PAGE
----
• [00:24:33] MASHOD EVANS JR: Yeah.
  • [00:24:33] JOHNNIE M. REDDING: Yeah.
  • [00:24:35] MASHOD EVANS JR: You're saying your cousin came to be closer to you so you guys could take care of her or was it maybe because of not the lack, never mind. I'm sorry. I'm just trying to understand.
  • [00:24:53] JOHNNIE M. REDDING: Why she came here? She had had a bypass and she had been in Atlanta and she was living in like a basement apartment.
  • [00:25:05] MASHOD EVANS JR: By herself.
  • [00:25:07] JOHNNIE M. REDDING: The water wasn't hot enough for her to be there to do what she needed to do. Once I went to Atlanta and found out this was happening, I stayed two weeks taking care of her. Then I decided well, she's going to have to come to Ann Arbor, so that's what happened she did come and like I said, she stayed here until she passed away.
  • [00:25:42] MASHOD EVANS JR: I thank you for sharing your story. Really curious as well to know, so you enjoyed Atlanta you would say, right?
  • [00:25:52] JOHNNIE M. REDDING: Atlanta? Yeah. That's what I knew. [LAUGHTER] I grew up there. I did and believe it or not I lost a girlfriend in Atlanta for years. We grew up together and as I moved here we lost each other. But she decided she wanted to know where I was, I had tried to find out where she was and she was trying to find out where I was and we knew people that knew me. We ended up getting back together and she passed away this February.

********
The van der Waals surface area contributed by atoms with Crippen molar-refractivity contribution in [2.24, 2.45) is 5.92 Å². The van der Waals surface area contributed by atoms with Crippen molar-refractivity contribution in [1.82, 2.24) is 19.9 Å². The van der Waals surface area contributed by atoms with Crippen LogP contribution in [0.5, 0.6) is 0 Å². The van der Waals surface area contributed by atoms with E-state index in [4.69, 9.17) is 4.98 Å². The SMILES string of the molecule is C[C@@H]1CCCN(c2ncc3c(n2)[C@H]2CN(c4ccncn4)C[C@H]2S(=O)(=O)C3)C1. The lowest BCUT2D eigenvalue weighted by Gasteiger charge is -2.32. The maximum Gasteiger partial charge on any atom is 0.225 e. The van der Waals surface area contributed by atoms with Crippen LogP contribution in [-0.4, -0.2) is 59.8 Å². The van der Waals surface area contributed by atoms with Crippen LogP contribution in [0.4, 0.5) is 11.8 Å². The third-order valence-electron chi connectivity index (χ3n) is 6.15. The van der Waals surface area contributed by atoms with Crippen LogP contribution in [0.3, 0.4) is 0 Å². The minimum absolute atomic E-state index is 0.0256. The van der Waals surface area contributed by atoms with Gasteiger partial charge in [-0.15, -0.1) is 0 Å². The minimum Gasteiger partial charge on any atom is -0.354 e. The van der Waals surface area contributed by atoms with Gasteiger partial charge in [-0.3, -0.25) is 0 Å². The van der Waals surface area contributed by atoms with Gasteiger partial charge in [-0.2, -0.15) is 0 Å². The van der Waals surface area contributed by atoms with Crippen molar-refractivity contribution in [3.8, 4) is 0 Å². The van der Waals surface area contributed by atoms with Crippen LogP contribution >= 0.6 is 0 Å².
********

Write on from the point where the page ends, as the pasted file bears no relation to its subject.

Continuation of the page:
• [00:26:34] MASHOD EVANS JR: I'm sorry.
  • [00:26:35] JOHNNIE M. REDDING: Yeah. But we kept up with each other until then after that. We went to elementary school together.
  • [00:26:45] MASHOD EVANS JR: Well, I don't have any more questions for you but I thank you for your time, and thank you for being here, and thank you for sharing.
  • [00:26:54] JOHNNIE M. REDDING: You're quite welcome.
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Media

July 26, 2022 at African American Cultural & Historical Museum of Washtenaw County

Length: 00:27:01

Copyright: Creative Commons (Attribution, Non-Commercial, Share-alike)

Rights Held by: Ann Arbor District Library

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Subjects
Turner African American Services Council
Great Migration
Black History
Saint Joseph Mercy Hospital
Racial Segregation
Civil Rights Movement
History
Oral Histories
Race & Ethnicity
Johnnie M. Redding
Mashod A. Evans Jr.
Martin Luther King Jr.
Atlanta Georgia
Detroit